2020 Toyota Tundra TRD

Toyota Trucks Through the Years

Lexus Logo  Toyota Logo

A Pictorial Glimpse Toyota Vehicles Through the Years

Toyota began in 1933 when the organization became a division of Toyoda Automatic Loom Works committed to the generation of autos under the direction of the son of the founder, Kiichiro Toyoda. In 1929, Kiichiro Toyoda traveled to Europe and the U.S to study vehicle production and had started researching gas powered engines in 1930. Toyoda Automatic Loom Works was urged to develop automobiles by the Japanese government, which was in need of domestic vehicle production, because of the war with China. In 1934, the division delivered its first Type A Engine, which was utilized as a part of the initial Model A1 passenger vehicle in May 1935 and in the G1 in August 1935. Model AA passenger car production began in 1936. Early vehicles had a strong resemblance to the both Dodge Power Wagon and Chevrolet, with a few parts interchangeable with their American originals.

Toyota Videos

In spite of the fact that the Toyota Group is primarily known today for its automobiles, it is still active in the textile business and continues to makes automatic looms, which have now been computerized, and electric sewing machines which are sold, around the world.

A separate sales organization in 1950, Toyota Motor Sales Co., (which continued until July 1982). The Toyopet dealer chain was set up in 1956. By 1957, the Crown was the first Japanese auto to be exported to the U.S. and also established was Toyota Motor Sales Inc., Toyota's American and Brazilian divisions. what's more, Toyota do Brasil S.A., was additionally established.

Toyota began expanding in the 1960s with new research and development facility, a Thailand presence was established, the 10 millionth model was created, a Deming Prize, and organizations with Hino Motors and Daihatsu were additionally established. In April, 1963 the first Toyota produced outside Japan, at Melbourne, Australia From 1963 until 1965, Australia was Toyota's greatest export market. By the end of the decade, Toyota had become a worldwide presence, as the organization had exported its one-millionth vehicle.

The first Japanese vehicles to reach North America were five Land Cruisers exported to El Salvador in May 1953. 

Toyota Suv's

Toyota Landcruiser BJ, FJ (1951–1955), J20, J30 (1955–1960)

1941 Toyota AK10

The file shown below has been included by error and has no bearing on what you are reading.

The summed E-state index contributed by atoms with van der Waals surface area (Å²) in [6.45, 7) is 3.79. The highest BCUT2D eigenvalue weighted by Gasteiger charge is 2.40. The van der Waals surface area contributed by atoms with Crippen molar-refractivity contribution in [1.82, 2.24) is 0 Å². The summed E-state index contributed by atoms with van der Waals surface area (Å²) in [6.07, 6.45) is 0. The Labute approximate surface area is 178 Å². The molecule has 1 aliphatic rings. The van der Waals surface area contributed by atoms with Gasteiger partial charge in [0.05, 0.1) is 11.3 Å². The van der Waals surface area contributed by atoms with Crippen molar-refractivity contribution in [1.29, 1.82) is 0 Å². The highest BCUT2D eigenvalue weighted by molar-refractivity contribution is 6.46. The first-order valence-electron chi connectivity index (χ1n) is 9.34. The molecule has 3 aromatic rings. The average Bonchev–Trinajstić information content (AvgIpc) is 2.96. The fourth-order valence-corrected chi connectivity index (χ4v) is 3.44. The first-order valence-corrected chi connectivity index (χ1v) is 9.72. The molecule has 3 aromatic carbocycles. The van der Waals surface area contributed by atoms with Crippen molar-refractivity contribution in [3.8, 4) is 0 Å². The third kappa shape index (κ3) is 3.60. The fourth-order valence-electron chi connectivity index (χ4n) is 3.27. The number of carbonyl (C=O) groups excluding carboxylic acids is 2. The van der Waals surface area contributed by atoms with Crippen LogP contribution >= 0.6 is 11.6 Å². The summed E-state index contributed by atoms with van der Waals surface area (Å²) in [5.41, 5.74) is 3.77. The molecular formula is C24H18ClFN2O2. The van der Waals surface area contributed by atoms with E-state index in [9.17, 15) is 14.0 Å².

1941 Toyota AK10
1951-1955 Toyota Landscruiser BJ
1951-1955 Toyota Lands Cruiser BJ
When the Imperial Japanese Army occupied the Philippines in 1941, they found an American Jeep and promptly sent it to Japan. The Japanese military authorities ordered Toyota to produce a similar vehicle but to alter the appearance. The resulting Model AK prototype led to the Yon-Shiki Kogata Kamotsu-Sha type 4 compact cargo-truck). In June 1954, responding to claims of trademark violation by the Willys Company that produced the original Jeep, then Director of Technology Hanji Umehara renamed this 4-wheeled vehicle as the Land Cruiser.

The postwar Toyota "Jeep" BJ is completely different from the AK10 and inherits no mechanical parts from it. Production of the first generation of the Land Cruiser began in 1951 as Toyota's version of a Jeep-like vehicle. (The primary difference between the FJ40 and the BJ40 is the engine, the FJ is a gasoline engine and the BJ runs on diesel.)

The Land Cruiser has been produced in convertible, hardtop, station wagon and cab chassis bodystyles. The Land Cruiser's reliability and longevity has led to huge popularity, especially in Australia where it is the best-selling body-on-frame, four-wheel drive vehicle. Toyota also extensively tests the Land Cruiser in the Australian outback – considered to be one of the toughest operating environments in both temperature and terrain

Toyota Land Cruiser J40 (1960–1984)

1965 Toyota Land Cruiser FJ40
1965 Toyota Lands Cruiser FJ40
1967 Toyota Land Cruiser FJ45 Pickup
1967 Toyota Land Cruiser FJ45 Pickup
1978 Toyota Land Cruiser BJ42
1978 Toyota Lands Cruiser BJ42
The Toyota Land Cruiser (J40), is a series of Land Cruisers made by Toyota from 1960 until 1984. Traditional body on frame SUVs, most 40 series Land Cruisers were built as 2-door models with slightly larger dimensions than the similar Jeep CJ. The model was available in short (J40/41/42), medium (J43/44/46) and long (J45/47) wheelbase versions, with gasoline and diesel engines.

Toyota Land Cruiser generation 1 J70 (1984–present)